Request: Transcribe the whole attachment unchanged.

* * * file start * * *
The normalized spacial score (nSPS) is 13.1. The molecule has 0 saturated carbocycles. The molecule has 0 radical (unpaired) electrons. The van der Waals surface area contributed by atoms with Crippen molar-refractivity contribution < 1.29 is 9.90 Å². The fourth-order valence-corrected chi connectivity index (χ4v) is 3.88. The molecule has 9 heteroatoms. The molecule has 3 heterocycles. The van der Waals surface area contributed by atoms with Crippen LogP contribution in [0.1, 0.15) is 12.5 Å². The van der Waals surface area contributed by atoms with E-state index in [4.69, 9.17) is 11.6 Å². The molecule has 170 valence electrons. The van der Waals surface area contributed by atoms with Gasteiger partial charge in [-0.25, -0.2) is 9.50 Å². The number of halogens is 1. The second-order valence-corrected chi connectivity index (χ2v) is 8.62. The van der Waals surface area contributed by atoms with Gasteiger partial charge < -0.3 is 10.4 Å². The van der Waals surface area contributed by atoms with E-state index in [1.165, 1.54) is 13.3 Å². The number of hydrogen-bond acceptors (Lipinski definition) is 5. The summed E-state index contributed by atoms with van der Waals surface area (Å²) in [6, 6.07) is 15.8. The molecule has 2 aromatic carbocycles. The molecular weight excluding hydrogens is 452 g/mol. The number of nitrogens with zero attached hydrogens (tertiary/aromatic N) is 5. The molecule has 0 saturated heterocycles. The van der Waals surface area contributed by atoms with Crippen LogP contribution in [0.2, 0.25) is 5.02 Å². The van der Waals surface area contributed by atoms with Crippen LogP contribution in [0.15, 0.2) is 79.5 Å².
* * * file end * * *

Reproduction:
The normalized spacial score (nSPS) is 13.1. The molecule has 0 saturated carbocycles. The molecule has 0 radical (unpaired) electrons. The van der Waals surface area contributed by atoms with Crippen molar-refractivity contribution < 1.29 is 9.90 Å². The fourth-order valence-corrected chi connectivity index (χ4v) is 3.88. The molecule has 9 heteroatoms. The molecule has 3 heterocycles. The van der Waals surface area contributed by atoms with Crippen LogP contribution in [0.1, 0.15) is 12.5 Å². The van der Waals surface area contributed by atoms with E-state index in [4.69, 9.17) is 11.6 Å². The molecule has 170 valence electrons. The van der Waals surface area contributed by atoms with Gasteiger partial charge in [-0.25, -0.2) is 9.50 Å². The number of halogens is 1. The second-order valence-corrected chi connectivity index (χ2v) is 8.62. The van der Waals surface area contributed by atoms with Gasteiger partial charge < -0.3 is 10.4 Å². The van der Waals surface area contributed by atoms with E-state index in [1.165, 1.54) is 13.3 Å². The number of hydrogen-bond acceptors (Lipinski definition) is 5. The summed E-state index contributed by atoms with van der Waals surface area (Å²) in [6, 6.07) is 15.8. The molecule has 2 aromatic carbocycles. The molecular weight excluding hydrogens is 452 g/mol. The number of nitrogens with zero attached hydrogens (tertiary/aromatic N) is 5. The molecule has 0 saturated heterocycles. The van der Waals surface area contributed by atoms with Crippen LogP contribution in [0.2, 0.25) is 5.02 Å². The van der Waals surface area contributed by atoms with Crippen LogP contribution in [0.15, 0.2) is 79.5 Å².